Jewelry designer Melissa Joy Manning started dreaming of a New York flagship five short years—or, by NYC standards, a millennium—ago. It took nearly two years of active searching before Manning even found the future home of her brand, 12 Wooster Street. "The space was authentic and untouched," she recalls of the hulking loft. "I could immediately see endless possibilities for a unique creative process." Click here to view all of the before and after photos.
Tackling a historical renovation is one thing, but doing it at this scale was decidedly ambitious. Manning brought on Jeremy Barbour of TackleBox Architecture and Tony Carney of Gauge Contracting to build out the space, working to elevate the design of the original structure while respecting and retaining the history of the building. "We took it step by step and proceeded intentionally with everything we did," says Manning. "Jeremy and I were on site once or twice a week discussing our plan and how we would move forward. Our design philosophy was centered on restoration, and we used original elements wherever we could in the build out."
Dating back to the 1880s, 12 Wooster started life as Durbrow & Hearne, a needle and sewing machine factory that served New York's once-bustling garment district. (The original signage is one of Manning's prized possessions.) "Working in fashion coupled with the fact that my great grandmother led one of the first strikes in the garment district means that I have a strong connection here," says Manning. "For me, it’s an authentic reflection of who I am as a designer." After the factory closed, the building was sold to James Dee, a fine art photographer who processed film on-site. "You can feel the history of creativity and activism in the space," says Manning. "There are relics wherever you look."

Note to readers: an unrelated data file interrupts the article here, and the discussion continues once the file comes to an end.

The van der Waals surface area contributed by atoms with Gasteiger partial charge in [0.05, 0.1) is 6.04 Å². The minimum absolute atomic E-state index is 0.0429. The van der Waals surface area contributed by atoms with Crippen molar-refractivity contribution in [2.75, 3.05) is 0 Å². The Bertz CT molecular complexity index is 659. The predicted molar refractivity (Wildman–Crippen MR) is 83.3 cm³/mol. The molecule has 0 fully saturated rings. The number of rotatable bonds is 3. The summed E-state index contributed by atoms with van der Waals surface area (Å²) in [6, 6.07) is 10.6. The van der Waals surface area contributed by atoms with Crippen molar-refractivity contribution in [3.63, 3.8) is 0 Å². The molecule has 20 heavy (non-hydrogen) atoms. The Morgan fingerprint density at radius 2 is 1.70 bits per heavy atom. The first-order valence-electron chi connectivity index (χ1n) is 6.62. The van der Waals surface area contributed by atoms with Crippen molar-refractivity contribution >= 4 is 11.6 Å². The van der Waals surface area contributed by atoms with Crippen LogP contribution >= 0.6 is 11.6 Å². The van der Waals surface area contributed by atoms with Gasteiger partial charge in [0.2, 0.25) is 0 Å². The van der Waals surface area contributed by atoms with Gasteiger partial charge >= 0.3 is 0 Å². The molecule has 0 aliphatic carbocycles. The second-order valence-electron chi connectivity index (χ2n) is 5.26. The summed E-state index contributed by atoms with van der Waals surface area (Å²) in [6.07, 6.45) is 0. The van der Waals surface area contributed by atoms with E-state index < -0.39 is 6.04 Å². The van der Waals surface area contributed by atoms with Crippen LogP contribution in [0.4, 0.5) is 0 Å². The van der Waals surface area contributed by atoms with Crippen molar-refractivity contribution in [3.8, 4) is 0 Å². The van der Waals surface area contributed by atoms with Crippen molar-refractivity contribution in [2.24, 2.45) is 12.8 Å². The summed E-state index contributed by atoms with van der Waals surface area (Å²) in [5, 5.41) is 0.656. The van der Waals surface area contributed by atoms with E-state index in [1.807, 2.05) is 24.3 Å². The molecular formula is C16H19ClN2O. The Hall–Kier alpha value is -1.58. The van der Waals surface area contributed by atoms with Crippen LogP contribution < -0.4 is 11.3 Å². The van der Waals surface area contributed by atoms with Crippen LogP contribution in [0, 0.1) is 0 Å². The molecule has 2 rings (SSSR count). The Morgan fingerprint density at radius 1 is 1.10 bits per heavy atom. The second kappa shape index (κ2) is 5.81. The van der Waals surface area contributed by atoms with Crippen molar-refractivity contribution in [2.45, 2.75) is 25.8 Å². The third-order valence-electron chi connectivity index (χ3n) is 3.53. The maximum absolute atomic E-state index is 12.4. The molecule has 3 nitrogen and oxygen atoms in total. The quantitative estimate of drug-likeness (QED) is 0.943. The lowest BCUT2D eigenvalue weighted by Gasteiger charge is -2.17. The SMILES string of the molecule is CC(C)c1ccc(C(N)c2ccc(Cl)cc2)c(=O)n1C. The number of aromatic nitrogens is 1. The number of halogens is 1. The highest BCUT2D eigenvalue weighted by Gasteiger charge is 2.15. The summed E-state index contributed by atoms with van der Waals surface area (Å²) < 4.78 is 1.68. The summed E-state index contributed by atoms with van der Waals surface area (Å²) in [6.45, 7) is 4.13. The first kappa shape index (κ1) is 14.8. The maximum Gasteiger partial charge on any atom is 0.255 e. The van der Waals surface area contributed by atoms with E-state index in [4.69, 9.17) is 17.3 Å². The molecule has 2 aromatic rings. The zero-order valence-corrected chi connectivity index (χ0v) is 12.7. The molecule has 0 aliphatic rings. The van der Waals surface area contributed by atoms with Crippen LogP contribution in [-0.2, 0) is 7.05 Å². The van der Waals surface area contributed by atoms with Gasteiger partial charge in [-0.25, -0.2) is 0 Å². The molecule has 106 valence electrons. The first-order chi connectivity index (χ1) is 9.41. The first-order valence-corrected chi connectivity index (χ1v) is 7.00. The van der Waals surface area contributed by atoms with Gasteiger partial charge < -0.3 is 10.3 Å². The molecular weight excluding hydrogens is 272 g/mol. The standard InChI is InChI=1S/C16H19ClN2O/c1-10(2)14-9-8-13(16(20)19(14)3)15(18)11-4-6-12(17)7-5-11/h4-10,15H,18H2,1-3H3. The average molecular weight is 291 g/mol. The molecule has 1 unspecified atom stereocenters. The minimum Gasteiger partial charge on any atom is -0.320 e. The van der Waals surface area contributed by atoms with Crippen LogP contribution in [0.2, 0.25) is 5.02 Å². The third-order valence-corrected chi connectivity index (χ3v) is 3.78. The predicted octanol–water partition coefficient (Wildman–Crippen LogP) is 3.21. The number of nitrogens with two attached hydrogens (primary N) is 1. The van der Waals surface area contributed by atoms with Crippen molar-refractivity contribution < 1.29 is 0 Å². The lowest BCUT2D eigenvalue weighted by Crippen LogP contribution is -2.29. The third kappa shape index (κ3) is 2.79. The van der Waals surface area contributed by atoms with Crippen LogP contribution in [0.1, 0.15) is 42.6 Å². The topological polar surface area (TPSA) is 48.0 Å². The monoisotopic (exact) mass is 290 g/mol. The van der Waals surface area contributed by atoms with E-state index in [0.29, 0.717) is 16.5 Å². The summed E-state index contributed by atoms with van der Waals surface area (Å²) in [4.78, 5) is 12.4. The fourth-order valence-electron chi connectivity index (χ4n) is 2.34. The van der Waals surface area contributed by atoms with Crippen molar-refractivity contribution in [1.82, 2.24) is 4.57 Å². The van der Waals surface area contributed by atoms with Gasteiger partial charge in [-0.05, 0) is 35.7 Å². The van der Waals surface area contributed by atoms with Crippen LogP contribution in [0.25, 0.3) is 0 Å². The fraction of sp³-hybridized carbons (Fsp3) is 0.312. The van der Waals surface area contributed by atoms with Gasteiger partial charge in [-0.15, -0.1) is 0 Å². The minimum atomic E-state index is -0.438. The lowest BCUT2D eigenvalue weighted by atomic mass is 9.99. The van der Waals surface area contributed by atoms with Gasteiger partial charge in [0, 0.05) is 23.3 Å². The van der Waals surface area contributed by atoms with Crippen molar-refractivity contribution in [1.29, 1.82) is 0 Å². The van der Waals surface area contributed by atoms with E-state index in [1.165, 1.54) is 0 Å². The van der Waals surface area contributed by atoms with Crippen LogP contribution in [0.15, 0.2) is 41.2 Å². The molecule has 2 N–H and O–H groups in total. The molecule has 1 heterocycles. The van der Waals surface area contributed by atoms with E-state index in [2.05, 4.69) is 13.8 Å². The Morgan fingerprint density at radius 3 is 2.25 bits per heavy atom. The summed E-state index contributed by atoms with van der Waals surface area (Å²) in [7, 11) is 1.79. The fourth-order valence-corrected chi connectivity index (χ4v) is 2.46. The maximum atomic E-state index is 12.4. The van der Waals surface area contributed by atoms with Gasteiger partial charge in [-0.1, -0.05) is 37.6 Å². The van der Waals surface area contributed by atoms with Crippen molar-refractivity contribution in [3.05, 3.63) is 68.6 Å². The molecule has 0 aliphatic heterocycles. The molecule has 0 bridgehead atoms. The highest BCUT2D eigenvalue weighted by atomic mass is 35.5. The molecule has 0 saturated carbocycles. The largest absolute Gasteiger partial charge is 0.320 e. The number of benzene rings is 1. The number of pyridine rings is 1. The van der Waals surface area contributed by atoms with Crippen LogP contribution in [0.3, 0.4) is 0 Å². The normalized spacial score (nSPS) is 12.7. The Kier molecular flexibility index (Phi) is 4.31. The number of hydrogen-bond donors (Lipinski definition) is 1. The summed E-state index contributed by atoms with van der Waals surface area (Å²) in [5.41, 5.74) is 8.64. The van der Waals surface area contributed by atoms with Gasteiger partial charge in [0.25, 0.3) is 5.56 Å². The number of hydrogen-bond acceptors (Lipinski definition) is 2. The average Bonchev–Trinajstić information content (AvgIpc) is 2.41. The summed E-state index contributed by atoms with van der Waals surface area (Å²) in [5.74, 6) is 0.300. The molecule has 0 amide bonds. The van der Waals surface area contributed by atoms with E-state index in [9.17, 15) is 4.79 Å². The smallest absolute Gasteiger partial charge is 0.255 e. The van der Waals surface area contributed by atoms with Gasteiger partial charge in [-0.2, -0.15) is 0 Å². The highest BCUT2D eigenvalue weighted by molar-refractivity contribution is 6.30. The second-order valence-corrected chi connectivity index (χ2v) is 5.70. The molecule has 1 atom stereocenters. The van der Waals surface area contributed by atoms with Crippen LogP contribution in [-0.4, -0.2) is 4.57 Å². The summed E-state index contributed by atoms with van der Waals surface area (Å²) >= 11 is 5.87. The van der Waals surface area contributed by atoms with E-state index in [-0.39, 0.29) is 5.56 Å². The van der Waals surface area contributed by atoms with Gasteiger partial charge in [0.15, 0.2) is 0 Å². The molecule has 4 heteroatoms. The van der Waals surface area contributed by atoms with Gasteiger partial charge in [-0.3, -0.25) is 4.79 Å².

Reclaimed materials became a key design element for Manning and Barbour. "When looking to incorporate salvaged items into a home or commercial space, I recommend thinking beyond their original use," suggests Manning. "Industrial objects are inherently beautiful. Seeing beyond purpose and recognizing the beauty of [an object's] design can allow for an incredible space." The kitchen is a perfect example of the team's ingenuity. Working with contractor Carney, Manning made use of the original 1880s cast iron sink and stabilized a collection of antique machine drawers to serve as the kitchen island, while salvaged wood siding was repurposed as cabinetry fronts. "My favorite item in the store is a lathe that we turned into a lamp," shares Manning. "I happened to be looking at it with Tony and we turned it on its side. All of a sudden I saw it from a new perspective and immediately knew it would make an amazing light piece."
The space now serves as the perfect showcase for the Melissa Joy Manning aesthetic, reflecting its core values of sustainability and craft through form and function. "I wanted to create an atmosphere where customers could linger and engage with the brand on a truly authentic and holistic level," says Manning. "Every single piece has a history here, and all of us love talking about it—and our customers seem to love it too!"